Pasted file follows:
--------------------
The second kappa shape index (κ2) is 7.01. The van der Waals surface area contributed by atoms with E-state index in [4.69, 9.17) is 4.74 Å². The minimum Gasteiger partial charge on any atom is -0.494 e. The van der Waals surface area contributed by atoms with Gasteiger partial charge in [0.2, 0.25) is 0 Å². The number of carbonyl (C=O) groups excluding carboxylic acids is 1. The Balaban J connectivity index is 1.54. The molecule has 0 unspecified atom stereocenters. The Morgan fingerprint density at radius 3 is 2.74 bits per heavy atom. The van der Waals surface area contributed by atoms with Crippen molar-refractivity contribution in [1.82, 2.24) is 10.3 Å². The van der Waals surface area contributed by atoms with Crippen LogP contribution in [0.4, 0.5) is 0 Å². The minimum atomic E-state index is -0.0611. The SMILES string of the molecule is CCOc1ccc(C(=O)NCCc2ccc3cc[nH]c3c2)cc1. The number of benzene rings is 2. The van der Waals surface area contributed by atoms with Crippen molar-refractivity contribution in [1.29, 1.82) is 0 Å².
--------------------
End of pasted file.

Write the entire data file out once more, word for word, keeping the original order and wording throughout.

The second kappa shape index (κ2) is 7.01. The van der Waals surface area contributed by atoms with E-state index in [4.69, 9.17) is 4.74 Å². The minimum Gasteiger partial charge on any atom is -0.494 e. The van der Waals surface area contributed by atoms with Gasteiger partial charge in [0.2, 0.25) is 0 Å². The number of carbonyl (C=O) groups excluding carboxylic acids is 1. The Balaban J connectivity index is 1.54. The molecule has 0 unspecified atom stereocenters. The Morgan fingerprint density at radius 3 is 2.74 bits per heavy atom. The van der Waals surface area contributed by atoms with Crippen molar-refractivity contribution in [1.82, 2.24) is 10.3 Å². The van der Waals surface area contributed by atoms with Crippen LogP contribution in [0.4, 0.5) is 0 Å². The minimum atomic E-state index is -0.0611. The SMILES string of the molecule is CCOc1ccc(C(=O)NCCc2ccc3cc[nH]c3c2)cc1. The number of benzene rings is 2. The van der Waals surface area contributed by atoms with Crippen molar-refractivity contribution in [1.29, 1.82) is 0 Å².